What Is the Latest on Arsenic in Brown Rice?

Consumer Reports raised alarm in September 2012 (published in the November 2012 issue) when it released a study revealing potentially dangerous levels of arsenic in domestic rice and called for the adoption of regulatory standards similar to those for drinking water.
Like many foods, rice is not bound by enforced arsenic standards, so Consumer Reports used stringent standards for arsenic in water set by New Jersey (0.005 part per billion). By this measurement, total arsenic (organic and inorganic) was discovered in many of the 62 rice products used as the test pool. Twenty-four of those products exceeded the New Jersey standard based on inorganic arsenic levels.
Inorganic arsenic is listed as a Group 1 carcinogen by the International Agency for Research on Cancer, an arm of the World Health Organization. Long-term exposure to high levels of this carcinogen is associated with higher rates of cancer.
Rice, which is grown in flooded areas, absorbs arsenic from soil and water. Seventy-five percent of U.S. domestic crops are grown in the south-central part of the country, an area with a high inorganic arsenic count in the soil. Many of these farms formerly grew cotton and used pesticides and fertilizers containing inorganic arsenic, which has remained in the soil.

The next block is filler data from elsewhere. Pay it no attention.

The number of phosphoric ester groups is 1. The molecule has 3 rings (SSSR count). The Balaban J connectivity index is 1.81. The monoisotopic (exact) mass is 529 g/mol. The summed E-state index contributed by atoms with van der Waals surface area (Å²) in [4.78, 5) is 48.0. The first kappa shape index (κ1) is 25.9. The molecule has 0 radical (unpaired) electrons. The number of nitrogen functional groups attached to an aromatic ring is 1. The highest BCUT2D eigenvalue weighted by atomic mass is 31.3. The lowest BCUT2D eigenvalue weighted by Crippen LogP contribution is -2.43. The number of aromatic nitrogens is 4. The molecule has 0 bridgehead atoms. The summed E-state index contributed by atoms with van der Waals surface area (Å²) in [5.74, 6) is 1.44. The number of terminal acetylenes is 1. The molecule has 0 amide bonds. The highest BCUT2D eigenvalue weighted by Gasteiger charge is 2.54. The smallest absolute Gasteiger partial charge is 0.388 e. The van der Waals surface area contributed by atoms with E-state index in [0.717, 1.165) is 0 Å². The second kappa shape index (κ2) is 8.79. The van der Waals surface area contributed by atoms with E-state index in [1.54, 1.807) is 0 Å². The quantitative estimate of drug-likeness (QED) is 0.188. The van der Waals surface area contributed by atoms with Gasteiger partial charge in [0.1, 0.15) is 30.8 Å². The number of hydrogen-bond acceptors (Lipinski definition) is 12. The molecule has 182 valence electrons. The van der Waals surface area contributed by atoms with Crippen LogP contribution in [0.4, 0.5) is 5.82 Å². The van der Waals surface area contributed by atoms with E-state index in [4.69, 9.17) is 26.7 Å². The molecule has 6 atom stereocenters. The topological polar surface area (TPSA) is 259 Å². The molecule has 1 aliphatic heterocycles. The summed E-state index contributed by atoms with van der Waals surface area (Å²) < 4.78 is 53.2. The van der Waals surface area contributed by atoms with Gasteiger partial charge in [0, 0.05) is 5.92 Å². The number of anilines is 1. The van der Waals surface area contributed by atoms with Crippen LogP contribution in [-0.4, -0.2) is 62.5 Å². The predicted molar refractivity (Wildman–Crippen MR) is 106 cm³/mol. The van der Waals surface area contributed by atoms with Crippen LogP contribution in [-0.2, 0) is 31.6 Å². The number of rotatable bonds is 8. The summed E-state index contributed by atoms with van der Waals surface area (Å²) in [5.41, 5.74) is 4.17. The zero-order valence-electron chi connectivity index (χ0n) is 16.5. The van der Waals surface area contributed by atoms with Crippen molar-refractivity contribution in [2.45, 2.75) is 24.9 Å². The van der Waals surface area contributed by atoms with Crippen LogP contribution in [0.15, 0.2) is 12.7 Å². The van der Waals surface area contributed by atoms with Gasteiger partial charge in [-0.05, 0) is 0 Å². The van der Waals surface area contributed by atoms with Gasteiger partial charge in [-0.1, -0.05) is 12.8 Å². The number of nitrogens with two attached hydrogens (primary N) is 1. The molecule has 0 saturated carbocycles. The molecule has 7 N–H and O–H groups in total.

These high levels are of particular concern for brown rice advocates. Brown rice, a healthy whole grain, has been found to have higher levels of arsenic than white rice. This may be because arsenic is more concentrated in the outer layers of grain.
The Food and Drug Administration issued a response following the release of Consumer Reports' study and call to action. The FDA did not support the call for regulation, but it did commission a study to determine whether more stringent regulations are necessary. Early results from the discovery phase of the FDA's study have confirmed the arsenic levels found by Consumer Reports.
Based on data and current scientific studies, the FDA does not recommend that consumers change their consumption of rice at this time, but that people continue to consume a wide variety of grains. Upon completing expanded analysis of rice products, the FDA will determine whether to issue additional recommendations.

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